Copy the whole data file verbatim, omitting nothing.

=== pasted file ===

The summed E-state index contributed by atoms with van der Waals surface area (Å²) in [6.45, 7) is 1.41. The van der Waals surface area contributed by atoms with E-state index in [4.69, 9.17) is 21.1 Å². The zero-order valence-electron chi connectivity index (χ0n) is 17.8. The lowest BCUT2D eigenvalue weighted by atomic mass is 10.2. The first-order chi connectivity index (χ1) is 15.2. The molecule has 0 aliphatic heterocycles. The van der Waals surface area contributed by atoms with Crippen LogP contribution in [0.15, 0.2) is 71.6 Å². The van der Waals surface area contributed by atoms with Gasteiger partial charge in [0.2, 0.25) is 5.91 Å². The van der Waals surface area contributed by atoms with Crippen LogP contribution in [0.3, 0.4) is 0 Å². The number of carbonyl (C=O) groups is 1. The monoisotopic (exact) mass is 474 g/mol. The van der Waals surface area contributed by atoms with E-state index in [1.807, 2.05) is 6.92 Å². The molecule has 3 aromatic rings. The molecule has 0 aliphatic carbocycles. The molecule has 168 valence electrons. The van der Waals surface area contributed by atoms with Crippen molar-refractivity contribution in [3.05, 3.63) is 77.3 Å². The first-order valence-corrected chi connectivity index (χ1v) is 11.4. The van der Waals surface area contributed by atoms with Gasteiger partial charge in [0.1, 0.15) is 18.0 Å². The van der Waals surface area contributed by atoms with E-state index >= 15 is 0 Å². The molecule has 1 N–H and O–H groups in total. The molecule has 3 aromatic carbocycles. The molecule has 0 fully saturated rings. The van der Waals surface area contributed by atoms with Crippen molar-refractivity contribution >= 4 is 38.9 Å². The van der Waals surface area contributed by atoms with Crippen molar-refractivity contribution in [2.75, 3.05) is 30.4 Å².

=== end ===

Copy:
The summed E-state index contributed by atoms with van der Waals surface area (Å²) in [6.45, 7) is 1.41. The van der Waals surface area contributed by atoms with E-state index in [4.69, 9.17) is 21.1 Å². The zero-order valence-electron chi connectivity index (χ0n) is 17.8. The lowest BCUT2D eigenvalue weighted by atomic mass is 10.2. The first-order chi connectivity index (χ1) is 15.2. The molecule has 0 aliphatic heterocycles. The van der Waals surface area contributed by atoms with Crippen LogP contribution in [0.15, 0.2) is 71.6 Å². The van der Waals surface area contributed by atoms with Gasteiger partial charge in [0.2, 0.25) is 5.91 Å². The van der Waals surface area contributed by atoms with Crippen LogP contribution in [0.3, 0.4) is 0 Å². The number of carbonyl (C=O) groups is 1. The monoisotopic (exact) mass is 474 g/mol. The van der Waals surface area contributed by atoms with E-state index in [1.807, 2.05) is 6.92 Å². The molecule has 3 aromatic rings. The molecule has 0 aliphatic carbocycles. The molecule has 168 valence electrons. The van der Waals surface area contributed by atoms with Crippen molar-refractivity contribution in [3.05, 3.63) is 77.3 Å². The first-order valence-corrected chi connectivity index (χ1v) is 11.4. The van der Waals surface area contributed by atoms with Gasteiger partial charge in [0.1, 0.15) is 18.0 Å². The van der Waals surface area contributed by atoms with E-state index >= 15 is 0 Å². The molecule has 1 N–H and O–H groups in total. The molecule has 3 aromatic carbocycles. The molecule has 0 fully saturated rings. The van der Waals surface area contributed by atoms with Crippen molar-refractivity contribution >= 4 is 38.9 Å². The van der Waals surface area contributed by atoms with Crippen molar-refractivity contribution in [2.75, 3.05) is 30.4 Å².